I’d also ask if she remembered the day she decided to take her life
I’d ask if she remembered why or even how
I’d ask if there was anything I could have done or said
Anything anyone could give

I’d ask if she remembered that afternoon & if she could see
me standing over her
I’d ask and ask until time ran out again

If I could ask my sister anything now
I’d ask if she remembered
How much she was so loved
Oh, why? That’s what I keep asking
Was there anything
I could have said or done?
Oh, I had no clue you were masking
A troubled soul
God only knows what went wrong
And why you’d leave the stage
In the middle of a song

–‘Why‘ by Rascal Flatts

Poetic Prose

The weather here has been gorgeous.  Temperatures have been in the mid 50s to low 60s Fahrenheit, which is a great departure from the average.  It’s returned to winter this week, though, and the words of James Joyce are dancing about in my head.  His short story collection Dubliners is a literary puzzle that I enjoyed both deciphering and teaching.  The last story, aptly entitled “The Dead” ends with one of the most beautiful passages in literature.  It brings me a sense of peace:

A few light taps upon the pane made him turn to the window. It had begun to snow again. He watched sleepily the flakes, silver and dark, falling obliquely against the lamplight. The time had come for him to set out on his journey westward. Yes, the newspapers were right: snow was general all over Ireland. It was falling on every part of the dark central plain, on the treeless hills, falling softly upon the Bog of Allen and, farther westward, softly falling into the dark mutinous Shannon waves. It was falling, too, upon every part of the lonely churchyard on the hill where Michael Furey lay buried. It lay thickly drifted on the crooked crosses and headstones, on the spears of the little gate, on the barren thorns. His soul swooned slowly as he heard the snow falling faintly through the universe and faintly falling, like the descent of their last end, upon all the living and the dead.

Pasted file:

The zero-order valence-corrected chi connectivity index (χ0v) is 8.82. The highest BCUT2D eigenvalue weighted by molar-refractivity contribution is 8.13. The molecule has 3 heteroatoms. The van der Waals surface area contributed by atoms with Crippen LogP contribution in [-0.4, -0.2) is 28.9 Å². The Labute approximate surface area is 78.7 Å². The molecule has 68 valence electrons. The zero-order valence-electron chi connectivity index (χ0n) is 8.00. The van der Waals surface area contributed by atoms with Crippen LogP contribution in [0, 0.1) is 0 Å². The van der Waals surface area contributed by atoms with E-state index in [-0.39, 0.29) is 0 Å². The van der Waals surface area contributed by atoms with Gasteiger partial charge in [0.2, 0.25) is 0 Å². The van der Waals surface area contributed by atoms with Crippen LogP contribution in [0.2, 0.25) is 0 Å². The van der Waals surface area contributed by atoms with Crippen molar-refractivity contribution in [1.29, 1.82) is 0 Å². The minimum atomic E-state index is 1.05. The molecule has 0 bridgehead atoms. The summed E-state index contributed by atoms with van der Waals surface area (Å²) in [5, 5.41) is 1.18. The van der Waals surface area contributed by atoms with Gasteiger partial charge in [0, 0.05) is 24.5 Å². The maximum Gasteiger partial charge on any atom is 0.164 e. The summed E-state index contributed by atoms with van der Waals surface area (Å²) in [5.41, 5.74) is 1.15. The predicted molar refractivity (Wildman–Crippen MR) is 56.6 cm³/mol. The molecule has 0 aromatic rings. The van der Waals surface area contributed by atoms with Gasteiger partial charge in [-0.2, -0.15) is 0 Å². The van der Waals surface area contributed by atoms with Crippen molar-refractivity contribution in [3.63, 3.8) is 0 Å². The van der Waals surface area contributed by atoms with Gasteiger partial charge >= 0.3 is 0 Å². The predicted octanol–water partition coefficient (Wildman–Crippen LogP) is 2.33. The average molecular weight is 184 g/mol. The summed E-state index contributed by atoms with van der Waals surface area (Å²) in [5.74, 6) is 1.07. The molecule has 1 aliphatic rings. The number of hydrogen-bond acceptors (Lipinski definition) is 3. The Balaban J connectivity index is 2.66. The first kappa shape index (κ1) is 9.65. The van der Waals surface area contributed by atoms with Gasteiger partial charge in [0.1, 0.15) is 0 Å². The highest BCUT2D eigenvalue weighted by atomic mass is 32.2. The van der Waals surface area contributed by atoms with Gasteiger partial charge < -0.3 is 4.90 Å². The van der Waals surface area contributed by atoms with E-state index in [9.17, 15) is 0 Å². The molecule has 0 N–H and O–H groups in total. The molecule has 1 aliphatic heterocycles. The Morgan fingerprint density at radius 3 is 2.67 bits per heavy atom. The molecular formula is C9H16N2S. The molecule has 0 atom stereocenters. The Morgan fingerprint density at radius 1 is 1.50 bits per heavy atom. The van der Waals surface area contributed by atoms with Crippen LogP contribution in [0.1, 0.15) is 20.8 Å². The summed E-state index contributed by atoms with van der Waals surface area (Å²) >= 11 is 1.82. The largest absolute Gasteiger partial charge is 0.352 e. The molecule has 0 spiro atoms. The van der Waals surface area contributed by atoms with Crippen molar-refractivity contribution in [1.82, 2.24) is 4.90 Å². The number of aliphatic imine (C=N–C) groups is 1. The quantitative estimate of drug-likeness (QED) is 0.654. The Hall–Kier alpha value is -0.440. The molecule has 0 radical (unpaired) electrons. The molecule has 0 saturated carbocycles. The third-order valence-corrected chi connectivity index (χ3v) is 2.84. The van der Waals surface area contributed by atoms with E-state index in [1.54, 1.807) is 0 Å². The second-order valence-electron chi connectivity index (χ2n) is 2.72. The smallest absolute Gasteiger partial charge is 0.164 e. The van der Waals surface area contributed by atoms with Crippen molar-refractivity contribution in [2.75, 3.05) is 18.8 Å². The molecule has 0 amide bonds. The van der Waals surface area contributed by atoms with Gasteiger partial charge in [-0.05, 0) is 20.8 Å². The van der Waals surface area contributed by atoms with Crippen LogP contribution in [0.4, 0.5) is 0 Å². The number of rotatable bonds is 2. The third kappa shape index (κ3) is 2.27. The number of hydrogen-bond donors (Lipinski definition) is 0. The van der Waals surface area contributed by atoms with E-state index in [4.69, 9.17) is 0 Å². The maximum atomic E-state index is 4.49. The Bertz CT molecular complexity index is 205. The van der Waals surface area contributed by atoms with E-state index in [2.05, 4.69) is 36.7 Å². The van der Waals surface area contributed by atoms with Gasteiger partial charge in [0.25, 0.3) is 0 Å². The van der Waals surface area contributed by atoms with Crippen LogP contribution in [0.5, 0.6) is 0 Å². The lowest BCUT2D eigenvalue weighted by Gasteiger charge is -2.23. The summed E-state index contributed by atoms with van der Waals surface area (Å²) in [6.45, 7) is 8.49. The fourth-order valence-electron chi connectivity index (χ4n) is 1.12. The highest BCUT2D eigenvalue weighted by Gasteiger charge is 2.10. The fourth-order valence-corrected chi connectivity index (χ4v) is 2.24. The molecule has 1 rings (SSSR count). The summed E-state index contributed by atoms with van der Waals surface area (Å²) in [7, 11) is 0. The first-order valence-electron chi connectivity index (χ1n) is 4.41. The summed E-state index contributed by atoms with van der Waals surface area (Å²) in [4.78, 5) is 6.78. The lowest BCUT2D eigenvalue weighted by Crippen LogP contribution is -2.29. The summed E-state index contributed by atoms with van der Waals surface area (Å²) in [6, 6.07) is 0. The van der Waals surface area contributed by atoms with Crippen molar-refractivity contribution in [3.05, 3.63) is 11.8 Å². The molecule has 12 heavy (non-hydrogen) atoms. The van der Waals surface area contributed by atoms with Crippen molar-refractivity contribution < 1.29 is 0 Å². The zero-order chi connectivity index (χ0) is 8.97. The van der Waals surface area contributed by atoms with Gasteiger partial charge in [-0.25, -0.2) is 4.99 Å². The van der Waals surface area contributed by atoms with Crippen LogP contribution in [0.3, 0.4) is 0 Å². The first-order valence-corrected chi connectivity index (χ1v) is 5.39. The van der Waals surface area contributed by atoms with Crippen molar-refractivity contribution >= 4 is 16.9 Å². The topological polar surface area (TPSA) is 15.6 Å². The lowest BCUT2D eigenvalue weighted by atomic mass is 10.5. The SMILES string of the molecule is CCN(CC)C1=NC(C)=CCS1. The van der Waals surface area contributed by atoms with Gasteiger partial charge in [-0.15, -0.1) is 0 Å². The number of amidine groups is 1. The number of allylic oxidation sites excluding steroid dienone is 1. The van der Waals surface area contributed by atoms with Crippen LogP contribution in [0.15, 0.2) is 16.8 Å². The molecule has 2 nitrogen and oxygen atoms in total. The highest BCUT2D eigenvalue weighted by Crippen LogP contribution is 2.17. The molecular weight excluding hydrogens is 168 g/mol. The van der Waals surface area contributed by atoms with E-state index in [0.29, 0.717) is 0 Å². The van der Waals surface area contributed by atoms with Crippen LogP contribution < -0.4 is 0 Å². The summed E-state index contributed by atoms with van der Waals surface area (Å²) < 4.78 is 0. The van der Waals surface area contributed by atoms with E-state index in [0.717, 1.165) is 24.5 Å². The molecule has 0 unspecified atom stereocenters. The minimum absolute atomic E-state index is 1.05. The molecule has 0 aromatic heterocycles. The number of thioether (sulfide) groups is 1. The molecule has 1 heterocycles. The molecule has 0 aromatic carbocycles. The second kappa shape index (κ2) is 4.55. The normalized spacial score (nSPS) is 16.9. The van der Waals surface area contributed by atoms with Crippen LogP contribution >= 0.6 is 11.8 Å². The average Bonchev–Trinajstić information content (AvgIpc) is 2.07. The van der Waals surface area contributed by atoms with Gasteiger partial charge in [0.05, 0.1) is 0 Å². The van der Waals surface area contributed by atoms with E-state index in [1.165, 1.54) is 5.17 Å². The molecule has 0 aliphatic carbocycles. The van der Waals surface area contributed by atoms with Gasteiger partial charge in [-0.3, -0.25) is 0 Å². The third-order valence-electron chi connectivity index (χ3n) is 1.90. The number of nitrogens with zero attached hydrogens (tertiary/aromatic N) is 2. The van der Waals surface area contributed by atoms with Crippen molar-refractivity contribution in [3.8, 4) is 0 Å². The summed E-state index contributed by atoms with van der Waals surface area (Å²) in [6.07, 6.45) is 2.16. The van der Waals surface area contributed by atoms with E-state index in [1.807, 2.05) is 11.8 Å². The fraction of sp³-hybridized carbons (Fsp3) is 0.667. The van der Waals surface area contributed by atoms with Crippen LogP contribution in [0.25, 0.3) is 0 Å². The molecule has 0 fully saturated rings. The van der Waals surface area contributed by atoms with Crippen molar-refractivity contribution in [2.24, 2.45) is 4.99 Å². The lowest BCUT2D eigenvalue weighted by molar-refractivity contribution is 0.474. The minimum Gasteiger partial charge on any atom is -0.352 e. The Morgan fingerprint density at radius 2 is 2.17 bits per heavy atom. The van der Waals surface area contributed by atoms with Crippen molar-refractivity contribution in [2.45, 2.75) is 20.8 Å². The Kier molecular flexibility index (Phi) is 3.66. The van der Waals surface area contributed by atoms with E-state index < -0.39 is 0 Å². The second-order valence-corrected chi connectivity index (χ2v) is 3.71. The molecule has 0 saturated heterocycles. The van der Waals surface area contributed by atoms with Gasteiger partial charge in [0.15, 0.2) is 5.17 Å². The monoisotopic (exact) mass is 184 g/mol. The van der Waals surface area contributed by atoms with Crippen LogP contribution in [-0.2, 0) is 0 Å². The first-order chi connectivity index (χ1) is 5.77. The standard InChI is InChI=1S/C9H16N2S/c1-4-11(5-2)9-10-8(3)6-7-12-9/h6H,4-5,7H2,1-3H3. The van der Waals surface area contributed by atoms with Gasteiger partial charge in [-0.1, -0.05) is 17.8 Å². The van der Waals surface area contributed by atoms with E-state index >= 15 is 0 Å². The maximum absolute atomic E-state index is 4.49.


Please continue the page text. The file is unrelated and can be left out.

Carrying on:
Joyce, James. “The Dead.”  Dubliners.  Prestwick House, Inc, 2006



Each one cuts a little deeper.

Jagged paths that leave shrapnel in their wake.

Yet their destination is simple:

They go straight through to the soul.

Sparkling silver blades

Reflect the darkness left behind

As body and mind are stripped

Of all that makes a person human.

Scabs thicken around each wound

Creating a shell where a person used to be.

Grief unimaginable shows in the eyes

Even when the shell is smiling.

Forever changed.

The world forever darkened.

Hope replaced by terrible knowledge.

As one scar starts to heal,

As one scab peels away,

The knives cut through again.


One by one they fell like dominoes,

She by her own hand.

The fundamental loss.

Twelve years old and she’d had enough.

Her body limp and bleeding,

Cold flesh I’ll always remember.


He fell next.

Car screaming through the wind.

Useless brakes as he watched.

I wonder sometimes if he was afraid.

I wonder if he even knew.


Then my mother tumbled,

She, too, by her own hand.


A forever decision.

Was it really, as she said, my fault?


The last of the living fell away when my father died.